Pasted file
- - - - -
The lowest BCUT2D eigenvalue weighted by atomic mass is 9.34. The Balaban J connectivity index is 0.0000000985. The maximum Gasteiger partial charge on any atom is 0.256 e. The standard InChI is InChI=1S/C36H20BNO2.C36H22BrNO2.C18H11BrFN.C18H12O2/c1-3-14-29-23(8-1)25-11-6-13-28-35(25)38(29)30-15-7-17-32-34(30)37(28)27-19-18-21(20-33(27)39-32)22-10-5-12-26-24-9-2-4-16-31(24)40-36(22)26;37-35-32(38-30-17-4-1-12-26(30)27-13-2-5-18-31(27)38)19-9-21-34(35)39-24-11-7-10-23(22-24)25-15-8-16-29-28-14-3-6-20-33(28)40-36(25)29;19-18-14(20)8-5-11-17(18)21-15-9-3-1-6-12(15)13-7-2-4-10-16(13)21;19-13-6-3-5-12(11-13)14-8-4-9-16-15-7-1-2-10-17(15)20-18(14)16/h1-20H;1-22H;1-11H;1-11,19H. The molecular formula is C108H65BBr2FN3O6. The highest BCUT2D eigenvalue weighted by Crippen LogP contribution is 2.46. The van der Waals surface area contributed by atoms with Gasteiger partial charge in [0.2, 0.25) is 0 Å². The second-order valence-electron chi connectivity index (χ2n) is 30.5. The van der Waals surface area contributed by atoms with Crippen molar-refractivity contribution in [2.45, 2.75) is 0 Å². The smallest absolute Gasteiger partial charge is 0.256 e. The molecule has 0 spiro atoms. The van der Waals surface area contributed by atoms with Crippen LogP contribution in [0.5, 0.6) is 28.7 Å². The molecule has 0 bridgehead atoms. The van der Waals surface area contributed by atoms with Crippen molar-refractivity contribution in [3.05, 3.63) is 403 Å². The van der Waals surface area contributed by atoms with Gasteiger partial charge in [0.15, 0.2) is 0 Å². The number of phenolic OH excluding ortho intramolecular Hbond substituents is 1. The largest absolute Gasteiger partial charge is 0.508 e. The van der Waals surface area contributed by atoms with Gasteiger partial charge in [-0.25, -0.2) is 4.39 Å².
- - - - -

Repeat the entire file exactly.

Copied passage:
The lowest BCUT2D eigenvalue weighted by atomic mass is 9.34. The Balaban J connectivity index is 0.0000000985. The maximum Gasteiger partial charge on any atom is 0.256 e. The standard InChI is InChI=1S/C36H20BNO2.C36H22BrNO2.C18H11BrFN.C18H12O2/c1-3-14-29-23(8-1)25-11-6-13-28-35(25)38(29)30-15-7-17-32-34(30)37(28)27-19-18-21(20-33(27)39-32)22-10-5-12-26-24-9-2-4-16-31(24)40-36(22)26;37-35-32(38-30-17-4-1-12-26(30)27-13-2-5-18-31(27)38)19-9-21-34(35)39-24-11-7-10-23(22-24)25-15-8-16-29-28-14-3-6-20-33(28)40-36(25)29;19-18-14(20)8-5-11-17(18)21-15-9-3-1-6-12(15)13-7-2-4-10-16(13)21;19-13-6-3-5-12(11-13)14-8-4-9-16-15-7-1-2-10-17(15)20-18(14)16/h1-20H;1-22H;1-11H;1-11,19H. The molecular formula is C108H65BBr2FN3O6. The highest BCUT2D eigenvalue weighted by Crippen LogP contribution is 2.46. The van der Waals surface area contributed by atoms with Gasteiger partial charge in [0.2, 0.25) is 0 Å². The second-order valence-electron chi connectivity index (χ2n) is 30.5. The van der Waals surface area contributed by atoms with Crippen molar-refractivity contribution in [2.45, 2.75) is 0 Å². The smallest absolute Gasteiger partial charge is 0.256 e. The molecule has 0 spiro atoms. The van der Waals surface area contributed by atoms with Crippen LogP contribution in [0.5, 0.6) is 28.7 Å². The molecule has 0 bridgehead atoms. The van der Waals surface area contributed by atoms with Crippen molar-refractivity contribution in [3.05, 3.63) is 403 Å². The van der Waals surface area contributed by atoms with Gasteiger partial charge in [0.15, 0.2) is 0 Å². The number of phenolic OH excluding ortho intramolecular Hbond substituents is 1. The largest absolute Gasteiger partial charge is 0.508 e. The van der Waals surface area contributed by atoms with Gasteiger partial charge in [-0.25, -0.2) is 4.39 Å².